Smart-tractor manufacturer Monarch Tractor has moved a pair of its fully electric, driver-optional tractors to Wente Vineyards, the oldest, continuously operated family winery in the United States. The Monarch tractors represent the California-based manufacturer’s first commercial deployment of its tractor, now in development for 2 1/2 years.
“We’ve seen firsthand the benefits of the Monarch tractor in our vineyards,” said Niki Wente, a fifth-generation grower and senior vineyard and viticulture manager. “Monarch Tractor represents the future of tractors. To be the first customer deployment is especially exciting as we kick off this new era of sustainable farming.”
Wente Vineyards, founded in 1883, today tends 2,600 acres of vineyards in California’s Livermore Valley and Monterey appellations. The operation is certified sustainable by the state of California. “We’ve always been interested in new technologies, especially those that contribute to our sustainability,” Wente told DTN/Progressive Farmer.
While California law regulates the use of autonomous tractors beyond research, Wente is convinced full, driverless operations are coming for machines like the Monarchs.
“Autonomy is 100% something I believe will be a game changer. I’m excited about that part.” Wente sees immediate use for autonomous Monarchs in production agriculture, such as autonomously towing grape gondolas from harvesters to trucks for transportation.
With its camera systems and artificial intelligence capabilities, “This tractor also could become my next field scout,” Wente explained. “(The Monarch) can tell you what’s going on within a vineyard block, what insects are feeding there or what virus that might be; alert me when something doesn’t look right and pinpoint it on a GPS map.”
Praveen Penmetsa, CEO of Monarch Tractor, said the Wente operation shows faith in the product. “When you’re running a 3,000-acre farm, it can’t be just about sustainability, (the tractor) also has to add to the bottom line,” Penmetsa said in an interview with DTN/Progressive Farmer. “The fact that one of the oldest (vineyard) families are getting our tractors, the fact that they value the farm economics side as well as the sustainability side … is all very exciting.”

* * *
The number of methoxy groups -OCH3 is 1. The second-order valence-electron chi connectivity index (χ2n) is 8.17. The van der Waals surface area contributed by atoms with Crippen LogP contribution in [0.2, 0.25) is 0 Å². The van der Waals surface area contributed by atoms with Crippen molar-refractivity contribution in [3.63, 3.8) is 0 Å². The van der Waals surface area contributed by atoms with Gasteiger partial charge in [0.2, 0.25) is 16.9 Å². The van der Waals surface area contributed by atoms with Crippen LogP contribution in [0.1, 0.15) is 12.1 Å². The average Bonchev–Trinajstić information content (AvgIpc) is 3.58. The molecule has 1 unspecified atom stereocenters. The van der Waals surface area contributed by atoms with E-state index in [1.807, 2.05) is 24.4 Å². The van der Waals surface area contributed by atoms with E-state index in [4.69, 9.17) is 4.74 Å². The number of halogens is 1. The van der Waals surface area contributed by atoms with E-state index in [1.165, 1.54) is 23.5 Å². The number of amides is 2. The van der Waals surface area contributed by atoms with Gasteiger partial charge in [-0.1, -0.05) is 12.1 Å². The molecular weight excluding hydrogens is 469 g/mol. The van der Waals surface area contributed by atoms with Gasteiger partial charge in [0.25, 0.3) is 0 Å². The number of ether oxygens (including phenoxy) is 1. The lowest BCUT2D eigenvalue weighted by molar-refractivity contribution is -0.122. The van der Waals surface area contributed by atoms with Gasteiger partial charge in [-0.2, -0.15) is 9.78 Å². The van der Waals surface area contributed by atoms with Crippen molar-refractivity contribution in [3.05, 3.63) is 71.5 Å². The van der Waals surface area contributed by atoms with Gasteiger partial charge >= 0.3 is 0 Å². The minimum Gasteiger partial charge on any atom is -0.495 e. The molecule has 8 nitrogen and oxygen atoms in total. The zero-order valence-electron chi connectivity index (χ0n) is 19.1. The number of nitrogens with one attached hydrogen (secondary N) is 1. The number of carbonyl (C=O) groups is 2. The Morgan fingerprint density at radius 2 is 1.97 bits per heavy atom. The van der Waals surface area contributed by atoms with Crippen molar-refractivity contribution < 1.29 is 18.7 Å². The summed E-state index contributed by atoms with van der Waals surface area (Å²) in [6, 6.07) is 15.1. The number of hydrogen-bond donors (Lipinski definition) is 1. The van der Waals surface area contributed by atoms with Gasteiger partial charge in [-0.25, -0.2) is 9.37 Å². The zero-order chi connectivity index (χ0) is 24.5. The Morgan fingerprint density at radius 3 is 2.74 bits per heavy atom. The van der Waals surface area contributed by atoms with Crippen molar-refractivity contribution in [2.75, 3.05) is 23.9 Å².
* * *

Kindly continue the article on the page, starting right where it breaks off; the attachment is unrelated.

Both of the Wente Monarchs will begin their lives performing mowing chores. It’s necessary work that also will provide operators with experience in managing the machines. The manufacturer said the compact utility Monarch cuts operating costs by $45 per operating day compared to similar-sized diesel tractors.
“Our tractor has undergone strenuous real-world testing and is now ready to get to work and deliver on the promise of a more sustainable and efficient farming operation,” Penmetsa said.
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Monarch said that its electric smart tractor automates not only tractor operations, but farming operations. A Monarch tractor is essentially a data collection hub, analyzing 240 gigabytes of crop data every day it operates. It has the ability to transmit crop health observations to remote managers. With machine learning capabilities, it performs functions such as spraying or cultivating. The Monarch can haul supplies like a side-by-side utility vehicle, function as an in-the-field drone for recharging other units, or supply power for repair and maintenance work such as welding.
The Monarch creates alerts and provides actionable information for managers. For example, the Monarch incorporates a micro weather station that, among climatic conditions, monitors wind speed. The platform ceases spraying operations if local wind conditions exceed either preplanned or regulatory parameters.
Here are manufacturer specifications for the Monarch:
- The Monarch looks like a compact tractor, narrower than a compact, but slightly longer.
- Its electric drivetrain provides 40 horsepower (30 kilowatts) of continuous power and short-duration peak power up to 70 hp (55 KW).
- The PTO and three-point hitch are comparable to a diesel tractor.
- It’s hydraulic capacity equals or exceeds conventionally powered units of the same size.
- Because it is electric, the Monarch has two times as much torque as comparable units.
- The Monarch runs on a large battery with 10 hours or more of operating time. Under high workloads, the battery is designed to give owners four to five hours of operation. A battery recharge requires up to five hours. To manage charging time, Monarch sells an optional swappable battery pack.
Compact utility tractors are a fast-growing segment in the U.S., where compact units are typically used more than 100 days per year. Monarch Tractor ($50,000 for the tractor, $15,000 for a spare battery pack) eyes an annual worldwide market of 1.4 million to 1.5 million units.
Monarch’s Livermore, California, assembly facility is beginning to fill preorders for customers in California, Oregon and Washington — one customer ordered five. Monarch tractors will be shipped generally to vineyard, orchard and blueberry operations.
Monarch Tractor’s deployment is due in part to the California Air Resources Board’s Farming Agricultural Replacement Measures for Emission Reductions (FARMER) program. The FARMER program offers grants for Advanced Technology Demonstration Projects, an initiative leading to a grant offered to Monarch Tractor.
- To see the Monarch Tractor in action, watch this video: here.
- To learn more about Monarch Tractor, visit here.
- To see past coverage of the unveiling of the tractor, see here.
- To see how the tractor has attracted global investments, see here.
Dan Miller can be reached at firstname.lastname@example.org
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